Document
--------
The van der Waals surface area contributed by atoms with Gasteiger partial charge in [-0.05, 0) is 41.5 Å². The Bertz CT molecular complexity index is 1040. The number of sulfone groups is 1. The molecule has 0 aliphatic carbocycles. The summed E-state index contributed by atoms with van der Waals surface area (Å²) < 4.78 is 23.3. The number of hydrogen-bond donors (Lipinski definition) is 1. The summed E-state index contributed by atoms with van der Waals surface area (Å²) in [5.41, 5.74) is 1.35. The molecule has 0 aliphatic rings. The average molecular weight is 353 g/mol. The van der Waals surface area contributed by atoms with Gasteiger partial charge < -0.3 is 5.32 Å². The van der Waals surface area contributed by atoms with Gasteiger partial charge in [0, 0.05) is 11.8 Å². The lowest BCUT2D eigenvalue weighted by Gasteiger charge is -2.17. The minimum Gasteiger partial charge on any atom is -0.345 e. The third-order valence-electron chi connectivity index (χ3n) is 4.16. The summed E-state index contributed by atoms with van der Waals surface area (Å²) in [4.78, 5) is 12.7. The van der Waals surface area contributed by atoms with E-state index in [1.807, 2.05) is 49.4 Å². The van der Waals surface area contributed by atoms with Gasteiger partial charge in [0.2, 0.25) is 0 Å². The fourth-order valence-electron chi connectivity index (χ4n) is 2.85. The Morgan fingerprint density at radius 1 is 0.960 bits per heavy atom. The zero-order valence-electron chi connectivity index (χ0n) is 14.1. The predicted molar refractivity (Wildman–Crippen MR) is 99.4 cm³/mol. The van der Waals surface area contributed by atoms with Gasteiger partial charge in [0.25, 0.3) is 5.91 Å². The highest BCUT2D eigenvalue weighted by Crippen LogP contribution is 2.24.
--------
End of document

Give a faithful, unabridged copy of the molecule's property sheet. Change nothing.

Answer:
The van der Waals surface area contributed by atoms with Gasteiger partial charge in [-0.05, 0) is 41.5 Å². The Bertz CT molecular complexity index is 1040. The number of sulfone groups is 1. The molecule has 0 aliphatic carbocycles. The summed E-state index contributed by atoms with van der Waals surface area (Å²) < 4.78 is 23.3. The number of hydrogen-bond donors (Lipinski definition) is 1. The summed E-state index contributed by atoms with van der Waals surface area (Å²) in [5.41, 5.74) is 1.35. The molecule has 0 aliphatic rings. The average molecular weight is 353 g/mol. The van der Waals surface area contributed by atoms with Gasteiger partial charge < -0.3 is 5.32 Å². The van der Waals surface area contributed by atoms with Gasteiger partial charge in [0, 0.05) is 11.8 Å². The lowest BCUT2D eigenvalue weighted by Gasteiger charge is -2.17. The minimum Gasteiger partial charge on any atom is -0.345 e. The third-order valence-electron chi connectivity index (χ3n) is 4.16. The summed E-state index contributed by atoms with van der Waals surface area (Å²) in [4.78, 5) is 12.7. The van der Waals surface area contributed by atoms with E-state index in [1.807, 2.05) is 49.4 Å². The van der Waals surface area contributed by atoms with Gasteiger partial charge in [0.2, 0.25) is 0 Å². The fourth-order valence-electron chi connectivity index (χ4n) is 2.85. The Morgan fingerprint density at radius 1 is 0.960 bits per heavy atom. The zero-order valence-electron chi connectivity index (χ0n) is 14.1. The predicted molar refractivity (Wildman–Crippen MR) is 99.4 cm³/mol. The van der Waals surface area contributed by atoms with Gasteiger partial charge in [0.25, 0.3) is 5.91 Å². The highest BCUT2D eigenvalue weighted by Crippen LogP contribution is 2.24.